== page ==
etter to See Me Scotland Director about “We are creating a movement of people … who care about injustice and equal rights in society”

logo seemeHere is a Letter I’ve just sent by Email to the See Me Scotland Director, copied in to associates, in response to a quote I saw on their website, mentioning injustice and equal rights:

“Dear Judith

I am looking through the See Me website to see what’s happening, also because I’m writing a blog post about the See Me Pledge Framework, draft, which has been sent to me by a friend who has asked for my opinion on it.  On first glance the pledge looks like another employability manifesto to get people off their benefits and back to work.  Government speak.  Military tactics.  “Who should we be targeting?”  Then business speak: toolkits, actions, audits.  Plus sticking the “peer” word in for good measure.

Anyway, on searching the news articles and other pieces, I came upon this quote from you in one of them, that caught my eye:

“Judith Robertson, See Me programme director, said: “We are creating a movement of people, groups and organisations all over Scotland who care about injustice and equal rights in society.“”

Justice and equal rights, both causes that I have always cared about passionately as a Scottish community grassroots development worker since 1980.  Even more so since what was done to my son in Stratheden psychiatric Hospital, Feb12, when his basic human rights were denied and there was no justice for a mother and her son speaking out.  I was excluded from Scottish patient safety programmes, had my reputation slandered by civil servants, because I am a writer, activist and human rights campaigner.  No justice.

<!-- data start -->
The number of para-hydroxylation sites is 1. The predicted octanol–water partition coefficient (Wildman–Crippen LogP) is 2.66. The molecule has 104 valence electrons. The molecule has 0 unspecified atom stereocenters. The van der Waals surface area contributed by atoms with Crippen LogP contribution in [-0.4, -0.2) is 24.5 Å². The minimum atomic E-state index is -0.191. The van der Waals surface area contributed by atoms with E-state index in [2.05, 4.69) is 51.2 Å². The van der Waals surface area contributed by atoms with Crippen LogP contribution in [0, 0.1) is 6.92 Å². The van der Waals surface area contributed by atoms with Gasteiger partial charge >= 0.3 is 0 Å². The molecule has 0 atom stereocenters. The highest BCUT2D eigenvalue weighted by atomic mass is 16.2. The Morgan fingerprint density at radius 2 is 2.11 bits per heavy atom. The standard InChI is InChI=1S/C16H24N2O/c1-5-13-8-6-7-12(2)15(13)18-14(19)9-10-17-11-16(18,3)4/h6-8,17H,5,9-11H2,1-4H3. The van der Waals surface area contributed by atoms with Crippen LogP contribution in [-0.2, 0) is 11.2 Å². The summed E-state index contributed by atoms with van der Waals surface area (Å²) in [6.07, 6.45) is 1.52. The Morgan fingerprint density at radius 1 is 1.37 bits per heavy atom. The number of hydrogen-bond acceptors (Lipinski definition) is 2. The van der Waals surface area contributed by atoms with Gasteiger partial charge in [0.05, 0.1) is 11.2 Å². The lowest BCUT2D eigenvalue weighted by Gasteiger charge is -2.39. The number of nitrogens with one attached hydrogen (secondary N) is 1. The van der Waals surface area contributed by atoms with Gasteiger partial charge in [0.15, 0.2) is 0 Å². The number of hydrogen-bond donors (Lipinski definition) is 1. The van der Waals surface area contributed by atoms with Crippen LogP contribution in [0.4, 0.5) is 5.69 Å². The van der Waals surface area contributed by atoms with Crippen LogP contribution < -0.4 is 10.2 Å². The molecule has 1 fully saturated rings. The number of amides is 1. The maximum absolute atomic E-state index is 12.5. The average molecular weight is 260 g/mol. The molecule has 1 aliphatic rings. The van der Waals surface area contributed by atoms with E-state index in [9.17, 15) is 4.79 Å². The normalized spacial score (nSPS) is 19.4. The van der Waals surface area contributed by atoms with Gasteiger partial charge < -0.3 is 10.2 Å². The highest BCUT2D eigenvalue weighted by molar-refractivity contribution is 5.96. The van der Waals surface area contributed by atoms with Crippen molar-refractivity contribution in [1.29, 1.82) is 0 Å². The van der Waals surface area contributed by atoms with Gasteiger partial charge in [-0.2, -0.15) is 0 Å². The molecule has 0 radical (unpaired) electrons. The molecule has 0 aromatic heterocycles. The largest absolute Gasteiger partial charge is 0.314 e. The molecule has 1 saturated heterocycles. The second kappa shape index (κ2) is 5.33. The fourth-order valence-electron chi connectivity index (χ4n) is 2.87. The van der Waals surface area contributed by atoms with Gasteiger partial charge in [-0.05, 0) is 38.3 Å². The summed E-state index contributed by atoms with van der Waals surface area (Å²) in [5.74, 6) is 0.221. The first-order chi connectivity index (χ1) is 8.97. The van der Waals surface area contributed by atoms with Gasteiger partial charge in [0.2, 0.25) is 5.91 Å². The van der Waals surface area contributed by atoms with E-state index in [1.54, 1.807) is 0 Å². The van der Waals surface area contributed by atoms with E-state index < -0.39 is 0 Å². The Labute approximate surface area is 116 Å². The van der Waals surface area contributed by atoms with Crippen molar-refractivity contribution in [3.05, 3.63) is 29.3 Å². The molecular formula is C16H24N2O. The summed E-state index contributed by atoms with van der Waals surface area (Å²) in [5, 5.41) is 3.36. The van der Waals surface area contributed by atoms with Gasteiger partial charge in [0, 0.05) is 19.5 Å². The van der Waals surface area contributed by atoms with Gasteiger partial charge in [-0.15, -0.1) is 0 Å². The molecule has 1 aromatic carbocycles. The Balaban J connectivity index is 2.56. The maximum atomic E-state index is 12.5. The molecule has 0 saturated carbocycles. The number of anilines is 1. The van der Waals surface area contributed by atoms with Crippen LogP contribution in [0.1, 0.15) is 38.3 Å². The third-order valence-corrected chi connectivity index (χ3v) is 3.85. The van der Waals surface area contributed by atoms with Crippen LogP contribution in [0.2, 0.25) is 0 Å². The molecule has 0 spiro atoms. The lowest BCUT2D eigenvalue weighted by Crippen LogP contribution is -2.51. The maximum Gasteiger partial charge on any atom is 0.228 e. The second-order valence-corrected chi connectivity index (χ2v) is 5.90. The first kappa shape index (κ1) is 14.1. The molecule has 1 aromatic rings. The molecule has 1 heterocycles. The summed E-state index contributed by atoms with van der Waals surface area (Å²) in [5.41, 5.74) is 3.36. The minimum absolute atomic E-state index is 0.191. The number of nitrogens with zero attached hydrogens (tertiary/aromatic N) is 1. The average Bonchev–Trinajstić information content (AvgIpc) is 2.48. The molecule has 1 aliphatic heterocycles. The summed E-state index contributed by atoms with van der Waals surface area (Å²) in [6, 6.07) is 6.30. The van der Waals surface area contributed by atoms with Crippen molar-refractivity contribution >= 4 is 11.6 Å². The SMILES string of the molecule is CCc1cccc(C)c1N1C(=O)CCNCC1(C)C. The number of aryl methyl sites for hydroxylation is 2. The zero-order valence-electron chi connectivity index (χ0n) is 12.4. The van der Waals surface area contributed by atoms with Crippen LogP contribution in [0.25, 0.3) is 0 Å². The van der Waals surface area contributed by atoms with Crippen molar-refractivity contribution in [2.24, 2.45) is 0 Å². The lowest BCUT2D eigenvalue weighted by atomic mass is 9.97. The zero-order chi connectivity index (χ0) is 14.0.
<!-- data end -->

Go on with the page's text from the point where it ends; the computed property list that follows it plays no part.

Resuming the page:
As I see it, we are not going to challenge the dehumanising treatment of psychiatric inpatients by keeping quiet about it or by keeping in with the powers that be.  Mental health law gives power to professionals to compel people to be subject to forced drug treatment in Scotland.  Resistance or “non-compliance” will be overcome, the person declared to be “without capacity”.  We have found the mental health act safeguards to be unsafe, not implemented properly or monitored effectively.  That is the reality.

The Stigma and Discrimination of people with mental health issues or “mental illness”, I believe, begins in the place where they have their agency and freedom taken away.  Replaced with a mental disorder label and a stain on their character.  If you don’t believe me then I suggest you tell a psychiatrist that you have strange thoughts, hear voices, are suicidal, want to self harm or to hurt other people, and then sign yourself into a mental hospital.  Try and get out of that one.

As for me, I never told a psychiatrist anything much.  I didn’t hear voices or have strange thoughts.  I wasn’t suicidal until they put me on Venlafaxine.  I didn’t want to harm myself or other people.  I only had puerperal psychoses after painful, induced childbirths, then an altered mind state at the menopause.  And for my sins was given a “schizoaffective disorder” label, when the drugs didn’t work, a label that sits in my notes and turns up in the notes of my son.  As in “family history of“.  That is Stigma and Discrimination.  Root and branch.

Yours sincerely,

Chrys”

seeme judith letter 8mar15

 

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